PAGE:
|The incredible beauty of Portal, AZ. A must visit place for all people to see, especially for birders|
As we left our beautiful trek from Box Canyon and the grasslands, we hit a wifi spot and saw that a very rare Eared Quetzal was seen in the Chiricahua Mountains. I have waited so long to see that bird. It would be a lifer and one from my bucket list. But by the time we got back from our birding, we were both too tired to make the nearly 3 hour drive to a remote part of the state. It would have been dark by the time we got there.
We planned to go if the bird had been seen again. We were set for a Thursday trek to Portal. After the day it was reported, the bird was nowhere to be found for several days. "I should have gone! I should have gone!" The group who saw the bird had really nice views. Usually this bird is a heard only species in the dense forest. Sometimes, it's seen but briefly! But on that first night reported, the bird was so cooperative for that evening crew of birders that they even got pictures! I was angry with myself. I remember a friend's words to me about rare birds. "You can rest when you're dead." I was so angry with myself for NOT TRYING! Even if I had dipped, I would have felt better because I had made the attempt. Now it was too late. I'd probably have to wait another 10-20 years or go to Mexico. The latter was the original plan.
|Western Wood-Pewee building a nest|
|Yarrow's Spiny Lizard|
This cooler came at the right time because I was going to get to see my friend Gordon for a Saturday morning run up to Globe where we would bird. We hadn't been able to bird for several months and I was looking forward to seeing him. That night, I set all my equipment out, including my new iceless cooler! I prepped my meals for the day and then all hell broke lose.
|This pic is not mine, from KOLD news|
All my stuff still sat on the table. The backpack. The cooler. The camera and water flask were charged and full. Then a birding friend, Steve V, posted on FB that the quetzal was seen again. I grabbed my face mask and without thinking, loaded my vehicle, the USS Betty White, with all my stuff. And I drove.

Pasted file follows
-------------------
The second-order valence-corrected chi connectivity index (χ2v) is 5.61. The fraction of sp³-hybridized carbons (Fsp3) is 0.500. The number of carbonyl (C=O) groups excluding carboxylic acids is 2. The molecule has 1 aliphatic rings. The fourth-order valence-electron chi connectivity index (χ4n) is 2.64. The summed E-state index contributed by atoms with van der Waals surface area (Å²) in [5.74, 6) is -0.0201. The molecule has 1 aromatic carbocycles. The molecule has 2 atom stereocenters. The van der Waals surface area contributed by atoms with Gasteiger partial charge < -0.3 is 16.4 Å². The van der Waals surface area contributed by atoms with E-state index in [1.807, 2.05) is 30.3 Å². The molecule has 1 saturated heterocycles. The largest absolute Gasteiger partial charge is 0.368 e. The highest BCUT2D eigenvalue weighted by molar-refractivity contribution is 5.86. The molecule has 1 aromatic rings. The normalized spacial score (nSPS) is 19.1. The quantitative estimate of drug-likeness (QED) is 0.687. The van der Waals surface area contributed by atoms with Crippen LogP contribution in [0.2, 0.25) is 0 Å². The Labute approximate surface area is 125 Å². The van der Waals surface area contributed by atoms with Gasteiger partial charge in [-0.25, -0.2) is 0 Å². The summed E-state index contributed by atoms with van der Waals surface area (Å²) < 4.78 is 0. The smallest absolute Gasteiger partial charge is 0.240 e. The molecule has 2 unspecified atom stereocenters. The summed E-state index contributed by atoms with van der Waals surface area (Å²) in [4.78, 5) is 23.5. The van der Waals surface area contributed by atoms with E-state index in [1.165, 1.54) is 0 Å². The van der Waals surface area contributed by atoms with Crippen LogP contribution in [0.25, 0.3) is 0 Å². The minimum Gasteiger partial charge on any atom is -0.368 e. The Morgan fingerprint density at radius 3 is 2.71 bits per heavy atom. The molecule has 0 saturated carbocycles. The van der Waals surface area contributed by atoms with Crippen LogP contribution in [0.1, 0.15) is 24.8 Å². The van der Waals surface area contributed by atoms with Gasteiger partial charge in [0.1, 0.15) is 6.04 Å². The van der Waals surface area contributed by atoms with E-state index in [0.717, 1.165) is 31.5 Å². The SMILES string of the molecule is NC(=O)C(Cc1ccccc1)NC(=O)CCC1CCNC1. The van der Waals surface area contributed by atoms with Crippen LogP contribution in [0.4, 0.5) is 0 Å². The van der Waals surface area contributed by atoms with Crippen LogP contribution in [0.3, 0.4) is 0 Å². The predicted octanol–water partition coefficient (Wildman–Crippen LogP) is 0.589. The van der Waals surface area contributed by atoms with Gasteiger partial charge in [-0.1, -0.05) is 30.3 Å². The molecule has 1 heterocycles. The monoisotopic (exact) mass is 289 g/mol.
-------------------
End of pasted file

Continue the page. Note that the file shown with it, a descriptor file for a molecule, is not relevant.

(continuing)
|My first view of the Eared Quetzal!|
This bird, like its close relative, the Elegant Trogon, blends perfectly into the shadows of trees.
|Then the bird flew our way! NO WAY!|
Its relative, the Resplendent Quetzal, did the same thing to me years ago in Guatemala where I interviewed locals to find a secure place to see this bird. On a time constrained trip, there are only small windows, moments really, to observe these birds. Living in a place gives you more time to enjoy these birds. As a traveler with an agenda, if you miss it, it's over. In Guatemala, the quetzal is their national bird. It's also the name of their currency. And it also happens to be a rare bird. My friend followed my crazy butt to the area near Coban EARLY on that foggy morning. Together, with a wonderful family, we saw so many of these birds flying around eating avocados. We also had avocados with our breakfast after observing these amazing birds. It was one of those perfect days. They were never seen again while we were there on that day. It was a 30 minute window and then....it was done.
|We share an exciting moment with this little girl as she grabs video of these amazing birds. She stays with Lynda and helps point all the birds hiding in the trees from her. We are amazed by the quetzal show near Coban|
|This is the print I ordered for my wall.|
I hope others are able to find him safely. After more than a week now, this bird still makes me smile. This is what bucket list birds do; they inspire and capture the magic of birding. It's about exploration. It's about sharing an experience. And it's also about observing an incredible bird that you never thought possible. The Eared Quetzal is like a unicorn. We see the bird in our guides, but never hope that we'll ever see something so amazing. Surely this bird does not exist. I promised myself that if I ever saw this bird, I'd make a photo and hang it up in my house. I've ordered the picture and I'm drywalling, texturizing and painting the area where it will go. If this is the last bird I ever see, I will be a happy person. Until next time....